Unconventional wavefront sensing strategies are being developed to provide alternatives for measuring the wave-front deformation of a laser beam propagating through strong turbulence and/or along a horizontal path. In this paper we present a modified wavefront-sensorless (WFS) adaptive optical (AO) system where the well-known stochastic parallel gradient descent (SPGD) algorithm is extended with a-priori knowledge of the spatial and temporal statistics related to atmospheric turbulence. Here, a modal implementation of the correction algorithm allows us to exploit modal wavefront decomposition to decrease SPGD optimization complexity. We also propose an implementation of a modal decomposition based on Karhunen-Lo eve polynomials instead of the common Zernike polynomials. Appropriate calibration of the deformable mirror is also presented. Performance evaluation of this modified wavefront-sensorless AO system is carried out in a realistic simulated turbulence environment and the results are compared against the traditional, zonal SPGD algorithms.
In this paper we present a new model for describing the turbulence-induced fading that uses the representation
of the phase in the aperture plane as a collection of random “cells”. This model serves as input to calculate the
probability density function of fading intensity. The model has two parameters: phase variance and number of
wavefront cells . We derive expressions for the signal-to-noise ratio in the presence of atmospheric turbulence and
adaptive optics compensation. We estimate symbol error probabilities for M-ary phase shift keying and evaluate
the performance of coherent receivers as a function of the normalized aperture and the number of actuators on
the deformable mirror or the number of compensated modes. We perform numerical simulations of the fading
intensity for different uncompensated and compensated scenarios and we compare the results with the proposed
Unconventional wavefront sensing strategies are being developed to provide alternatives for measuring the wavefront deformation of a laser beam propagating through strong turbulence and/or along a horizontal-path. In this paper we present results from two “wavefront-sensorless” approaches: stochastic parallel gradient descent (SPGD) and its modal version (M-SPGD). We compare the performance of both algorithms through experimental measurements under emulated dynamic atmospheric turbulence by using the coupling efficiency in a single mode fiber as performance metric. We estimate probability density function of coupling efficiency for free-space optical links using adaptive optics (AO) as a function of key parameters such us turbulence strength and AO loop rate. We demonstrate faster convergence rate of the M-SPGD algorithm as compared to the traditional SPGD, although classic SPGD achieves higher correction. Additionally, we constrain the main temporal requirements of an AO system using wavefront-sensorless architectures.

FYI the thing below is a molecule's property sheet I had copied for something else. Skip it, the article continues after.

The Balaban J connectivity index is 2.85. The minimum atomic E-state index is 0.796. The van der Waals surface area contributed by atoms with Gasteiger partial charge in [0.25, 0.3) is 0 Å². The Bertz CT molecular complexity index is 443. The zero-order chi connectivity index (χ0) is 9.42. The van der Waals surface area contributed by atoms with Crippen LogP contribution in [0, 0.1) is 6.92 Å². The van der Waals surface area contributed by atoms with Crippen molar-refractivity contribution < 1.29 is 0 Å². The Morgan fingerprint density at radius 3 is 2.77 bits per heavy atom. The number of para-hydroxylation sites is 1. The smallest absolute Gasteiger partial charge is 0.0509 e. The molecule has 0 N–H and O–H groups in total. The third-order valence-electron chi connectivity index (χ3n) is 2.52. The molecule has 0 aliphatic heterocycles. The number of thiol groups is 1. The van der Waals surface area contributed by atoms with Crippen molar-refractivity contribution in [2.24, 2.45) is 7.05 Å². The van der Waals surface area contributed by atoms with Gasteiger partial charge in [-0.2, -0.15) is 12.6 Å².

In this paper we introduce the use of Karhunen-Loève functions as a basis set to decompose atmospheric phase aberrations in a digital holographic wavefront sensor (HWS). We show that the intermodal crosstalk when using Karhunen-Loève functions is reduced in comparison to the Zernike decomposition. Additionally, the sensor’s response showed an improved linearity and better robustness to scintillation. Intermodal crosstalk remains a significant problem for this sensor but operation of an adaptive optics system based on HWS is less challenging when using Karhunen-Loève functions instead of Zernike polynomials.
In this work we present a practical, experimental analysis of the effects of adaptive optics compensation on the performance of free-space coherent optical receivers. In order to fulfill this objective, we have developed a laboratory test bed for simulating atmospheric turbulence using Kolmogorov statistics; we have implemented a digital-signal-processing-based phase shift keying heterodyne coherent receiver; and we have integrated a compact module operating a low-cost adaptive optics system that applies modal and zonal wavefront correction. We have checked our experimental results against previously reported analytical models describing the performance of coherent receivers using atmospheric compensation techniques.